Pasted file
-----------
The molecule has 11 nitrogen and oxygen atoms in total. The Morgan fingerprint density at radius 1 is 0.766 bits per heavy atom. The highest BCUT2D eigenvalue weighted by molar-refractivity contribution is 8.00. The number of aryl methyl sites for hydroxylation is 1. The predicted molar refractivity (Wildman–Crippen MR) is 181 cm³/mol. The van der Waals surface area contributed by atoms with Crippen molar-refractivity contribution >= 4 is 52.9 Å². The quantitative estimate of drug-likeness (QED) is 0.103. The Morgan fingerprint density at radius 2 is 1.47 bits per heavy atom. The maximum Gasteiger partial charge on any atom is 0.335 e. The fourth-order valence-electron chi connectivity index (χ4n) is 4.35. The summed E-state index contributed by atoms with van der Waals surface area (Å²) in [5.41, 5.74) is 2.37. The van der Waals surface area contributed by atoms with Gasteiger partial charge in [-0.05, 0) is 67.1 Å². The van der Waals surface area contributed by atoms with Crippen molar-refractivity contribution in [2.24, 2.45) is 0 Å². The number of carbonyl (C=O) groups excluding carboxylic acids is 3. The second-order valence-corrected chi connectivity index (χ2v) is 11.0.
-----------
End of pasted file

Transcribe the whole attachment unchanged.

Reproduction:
The molecule has 11 nitrogen and oxygen atoms in total. The Morgan fingerprint density at radius 1 is 0.766 bits per heavy atom. The highest BCUT2D eigenvalue weighted by molar-refractivity contribution is 8.00. The number of aryl methyl sites for hydroxylation is 1. The predicted molar refractivity (Wildman–Crippen MR) is 181 cm³/mol. The van der Waals surface area contributed by atoms with Crippen molar-refractivity contribution >= 4 is 52.9 Å². The quantitative estimate of drug-likeness (QED) is 0.103. The Morgan fingerprint density at radius 2 is 1.47 bits per heavy atom. The maximum Gasteiger partial charge on any atom is 0.335 e. The fourth-order valence-electron chi connectivity index (χ4n) is 4.35. The summed E-state index contributed by atoms with van der Waals surface area (Å²) in [5.41, 5.74) is 2.37. The van der Waals surface area contributed by atoms with Gasteiger partial charge in [-0.05, 0) is 67.1 Å². The van der Waals surface area contributed by atoms with Crippen molar-refractivity contribution in [2.24, 2.45) is 0 Å². The number of carbonyl (C=O) groups excluding carboxylic acids is 3. The second-order valence-corrected chi connectivity index (χ2v) is 11.0.